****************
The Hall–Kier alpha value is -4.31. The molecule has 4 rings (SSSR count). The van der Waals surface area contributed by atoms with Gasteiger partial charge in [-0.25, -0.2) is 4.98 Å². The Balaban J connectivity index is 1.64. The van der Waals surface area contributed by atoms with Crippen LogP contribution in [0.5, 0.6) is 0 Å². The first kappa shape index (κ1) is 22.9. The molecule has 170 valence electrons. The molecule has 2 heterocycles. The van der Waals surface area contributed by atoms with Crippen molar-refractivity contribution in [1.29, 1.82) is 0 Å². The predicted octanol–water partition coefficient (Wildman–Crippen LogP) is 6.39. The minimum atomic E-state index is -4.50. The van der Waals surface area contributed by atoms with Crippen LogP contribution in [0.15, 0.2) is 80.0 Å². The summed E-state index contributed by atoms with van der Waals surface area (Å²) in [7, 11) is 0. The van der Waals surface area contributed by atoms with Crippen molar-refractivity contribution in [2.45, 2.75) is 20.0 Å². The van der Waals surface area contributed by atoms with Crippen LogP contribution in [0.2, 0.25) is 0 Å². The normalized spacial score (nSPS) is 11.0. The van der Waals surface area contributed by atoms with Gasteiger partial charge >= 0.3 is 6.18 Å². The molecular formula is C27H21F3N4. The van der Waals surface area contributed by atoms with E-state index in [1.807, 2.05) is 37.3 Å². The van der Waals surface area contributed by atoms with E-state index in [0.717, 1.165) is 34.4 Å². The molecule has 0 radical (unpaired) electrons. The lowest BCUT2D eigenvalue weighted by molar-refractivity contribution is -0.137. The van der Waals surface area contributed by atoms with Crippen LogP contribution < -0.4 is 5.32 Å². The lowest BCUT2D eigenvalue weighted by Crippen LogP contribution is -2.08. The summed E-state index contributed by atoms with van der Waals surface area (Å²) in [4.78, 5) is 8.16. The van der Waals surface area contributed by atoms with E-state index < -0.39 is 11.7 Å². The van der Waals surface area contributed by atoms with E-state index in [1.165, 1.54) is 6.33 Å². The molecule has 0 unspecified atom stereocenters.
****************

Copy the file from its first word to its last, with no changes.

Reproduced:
The Hall–Kier alpha value is -4.31. The molecule has 4 rings (SSSR count). The van der Waals surface area contributed by atoms with Gasteiger partial charge in [-0.25, -0.2) is 4.98 Å². The Balaban J connectivity index is 1.64. The van der Waals surface area contributed by atoms with Crippen LogP contribution in [0.5, 0.6) is 0 Å². The first kappa shape index (κ1) is 22.9. The molecule has 170 valence electrons. The molecule has 2 heterocycles. The van der Waals surface area contributed by atoms with Crippen molar-refractivity contribution in [1.29, 1.82) is 0 Å². The predicted octanol–water partition coefficient (Wildman–Crippen LogP) is 6.39. The minimum atomic E-state index is -4.50. The van der Waals surface area contributed by atoms with Crippen LogP contribution in [0.15, 0.2) is 80.0 Å². The summed E-state index contributed by atoms with van der Waals surface area (Å²) in [7, 11) is 0. The van der Waals surface area contributed by atoms with Crippen molar-refractivity contribution in [2.45, 2.75) is 20.0 Å². The van der Waals surface area contributed by atoms with Crippen LogP contribution in [0.2, 0.25) is 0 Å². The normalized spacial score (nSPS) is 11.0. The van der Waals surface area contributed by atoms with Gasteiger partial charge >= 0.3 is 6.18 Å². The molecular formula is C27H21F3N4. The van der Waals surface area contributed by atoms with E-state index in [1.807, 2.05) is 37.3 Å². The van der Waals surface area contributed by atoms with E-state index in [0.717, 1.165) is 34.4 Å². The molecule has 0 radical (unpaired) electrons. The lowest BCUT2D eigenvalue weighted by molar-refractivity contribution is -0.137. The van der Waals surface area contributed by atoms with Crippen LogP contribution < -0.4 is 5.32 Å². The lowest BCUT2D eigenvalue weighted by Crippen LogP contribution is -2.08. The summed E-state index contributed by atoms with van der Waals surface area (Å²) in [4.78, 5) is 8.16. The van der Waals surface area contributed by atoms with E-state index < -0.39 is 11.7 Å². The van der Waals surface area contributed by atoms with E-state index in [1.165, 1.54) is 6.33 Å². The molecule has 0 unspecified atom stereocenters.